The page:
PDI-4: The Literacy and Inquiry Connection: Instruction that Scaffolds and Enhances Scientific Thinking and Understanding
Wednesday, March 28, 2012
8:00 a.m.–4:00 p.m.
White River Ballroom D, JW Marriott Indianapolis Hotel
Recommended Pathway Sessions
Presented by Seattle Public Schools
- How can we use visual, oral, and written scaffolding to support students in developing their scientific thinking and understanding as well as their scientific writing skills?
- How can we get beyond notebook formatting and procedural writing so students can think and write in more rigorous and sophisticated ways?
- How can modeling help students write specific genres of expository writing (e.g., scientific observations and comparisons)?
- What strategies help students learn the differences between creative and scientific writing?
- What does positive, constructive, formative assessment and feedback look like in terms of students' science notebook entries?
Often when teachers "integrate" science and literacy instruction, higher-order science and literacy learning is absent. The teaching and learning of science and expository writing is a symbiotic relationship in the approach presented in this PDI. By strategically using word banks (to develop scientific vocabulary), graphic organizers (to organize students' thinking and visually represent science concepts), and writing frames (that scaffold thinking and language that are appropriate for different forms of scientific writing), students of all ability levels deepen their thinking and content understanding while learning to write specific forms of expository text (e.g., scientific observations, comparisons, cause and effect, data analysis, conclusions). Participants will learn how to use language structures and other strategies to scaffold students’ learning of science content and scientific thinking and enhance their ability to write scientifically, all in the context of firsthand inquiry. Through group work, mini-lessons, discussion, and video, experienced practitioners will model and share research-based strategies for using scaffolding to enhance students' understanding of and skills in inquiry-based science and writing, and effective strategies for formative assessment of notebook entries. Participants will practice these strategies and receive materials for classroom use.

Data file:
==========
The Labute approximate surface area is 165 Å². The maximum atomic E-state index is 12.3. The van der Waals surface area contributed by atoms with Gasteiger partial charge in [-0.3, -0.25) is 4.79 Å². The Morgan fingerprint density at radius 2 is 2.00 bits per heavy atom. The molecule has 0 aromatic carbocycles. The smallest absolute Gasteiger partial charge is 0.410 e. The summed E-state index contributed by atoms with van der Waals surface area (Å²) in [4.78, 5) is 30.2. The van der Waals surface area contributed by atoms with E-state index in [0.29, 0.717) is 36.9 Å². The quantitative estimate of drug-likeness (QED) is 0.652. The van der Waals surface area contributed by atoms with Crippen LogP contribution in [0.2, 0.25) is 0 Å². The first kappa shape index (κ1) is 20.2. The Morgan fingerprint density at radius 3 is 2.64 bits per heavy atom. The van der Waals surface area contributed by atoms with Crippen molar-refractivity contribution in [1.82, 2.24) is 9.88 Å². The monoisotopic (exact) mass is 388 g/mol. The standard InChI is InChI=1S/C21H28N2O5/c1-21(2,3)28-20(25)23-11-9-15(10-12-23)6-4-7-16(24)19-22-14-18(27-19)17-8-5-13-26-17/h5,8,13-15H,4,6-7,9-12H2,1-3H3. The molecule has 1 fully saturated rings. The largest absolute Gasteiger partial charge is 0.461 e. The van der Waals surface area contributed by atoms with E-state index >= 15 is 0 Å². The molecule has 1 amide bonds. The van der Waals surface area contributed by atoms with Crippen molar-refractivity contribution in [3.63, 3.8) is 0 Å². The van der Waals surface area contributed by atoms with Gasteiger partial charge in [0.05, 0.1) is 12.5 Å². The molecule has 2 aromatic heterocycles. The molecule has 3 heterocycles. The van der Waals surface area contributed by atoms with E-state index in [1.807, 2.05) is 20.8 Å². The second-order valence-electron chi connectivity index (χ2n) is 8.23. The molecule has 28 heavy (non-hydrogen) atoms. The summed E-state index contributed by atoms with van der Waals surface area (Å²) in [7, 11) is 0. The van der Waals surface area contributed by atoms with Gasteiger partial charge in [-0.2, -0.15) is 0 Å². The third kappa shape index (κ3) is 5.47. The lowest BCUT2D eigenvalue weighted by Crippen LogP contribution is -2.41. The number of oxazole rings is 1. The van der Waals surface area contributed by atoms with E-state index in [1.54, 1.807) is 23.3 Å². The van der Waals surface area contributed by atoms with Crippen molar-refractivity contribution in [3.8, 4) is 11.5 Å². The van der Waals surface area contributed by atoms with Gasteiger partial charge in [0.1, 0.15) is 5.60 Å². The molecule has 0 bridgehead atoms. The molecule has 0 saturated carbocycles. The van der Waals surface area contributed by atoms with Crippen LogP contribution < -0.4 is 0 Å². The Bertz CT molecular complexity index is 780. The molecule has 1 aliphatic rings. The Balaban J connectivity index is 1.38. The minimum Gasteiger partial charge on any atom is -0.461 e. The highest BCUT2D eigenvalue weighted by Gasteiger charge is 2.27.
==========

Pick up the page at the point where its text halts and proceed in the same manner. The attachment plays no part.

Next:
Betsy Rupp Fulwiler describes this session:
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